Because state paternity laws vary widely, it can be difficult to establish paternity across state lines. Most states have either a longarm statue or other laws such as UIFSA that enable them to establish jurisdiction over the alleged father in another state, or refer the case for prosecution in the state where the father lives. If an attempt is being made to establish paternity according to the laws of the other state, the UIFSA petition sent to the state must include all the information required by the laws of that state. Frequently, genetic tests will be ordered to help the court in the other state determine paternity.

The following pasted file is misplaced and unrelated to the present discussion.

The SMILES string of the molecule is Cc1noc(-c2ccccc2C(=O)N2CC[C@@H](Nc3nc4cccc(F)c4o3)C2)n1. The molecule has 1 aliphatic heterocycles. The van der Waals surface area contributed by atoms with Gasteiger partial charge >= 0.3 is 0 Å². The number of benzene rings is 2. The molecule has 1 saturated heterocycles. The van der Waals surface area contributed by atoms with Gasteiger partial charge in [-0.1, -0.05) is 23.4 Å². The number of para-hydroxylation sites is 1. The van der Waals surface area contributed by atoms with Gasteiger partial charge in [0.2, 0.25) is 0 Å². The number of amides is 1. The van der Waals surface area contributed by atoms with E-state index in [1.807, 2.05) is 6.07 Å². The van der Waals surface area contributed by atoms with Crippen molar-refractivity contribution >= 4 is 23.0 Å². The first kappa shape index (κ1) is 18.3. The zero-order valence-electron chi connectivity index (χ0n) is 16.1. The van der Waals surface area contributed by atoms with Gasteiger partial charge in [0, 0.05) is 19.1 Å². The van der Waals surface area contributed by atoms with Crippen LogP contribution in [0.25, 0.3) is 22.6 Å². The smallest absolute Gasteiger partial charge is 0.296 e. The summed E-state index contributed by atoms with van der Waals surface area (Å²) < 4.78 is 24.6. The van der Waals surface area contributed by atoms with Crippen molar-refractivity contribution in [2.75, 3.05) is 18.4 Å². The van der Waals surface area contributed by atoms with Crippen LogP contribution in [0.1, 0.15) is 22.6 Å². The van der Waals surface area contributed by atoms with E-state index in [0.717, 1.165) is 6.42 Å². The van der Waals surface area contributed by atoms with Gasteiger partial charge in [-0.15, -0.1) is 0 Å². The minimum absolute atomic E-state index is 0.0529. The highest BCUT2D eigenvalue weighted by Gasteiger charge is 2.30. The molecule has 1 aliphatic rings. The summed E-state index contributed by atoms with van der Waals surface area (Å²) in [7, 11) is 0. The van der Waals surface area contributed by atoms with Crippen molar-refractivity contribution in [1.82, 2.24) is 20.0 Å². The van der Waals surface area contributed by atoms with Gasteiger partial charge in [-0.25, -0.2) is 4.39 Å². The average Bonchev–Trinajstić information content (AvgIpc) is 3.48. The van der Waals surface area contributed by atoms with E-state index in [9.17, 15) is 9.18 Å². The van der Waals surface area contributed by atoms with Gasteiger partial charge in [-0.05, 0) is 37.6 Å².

Ask your caseworker about specific information about the laws in your state and the state where the other parent lives.
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This article is intended to be helpful and informative. But even common legal matters can become complex and stressful. A qualified child support lawyer can address your particular legal needs, explain the law, and represent you in court. Take the first step now and contact a local child support attorney to discuss your specific legal situation.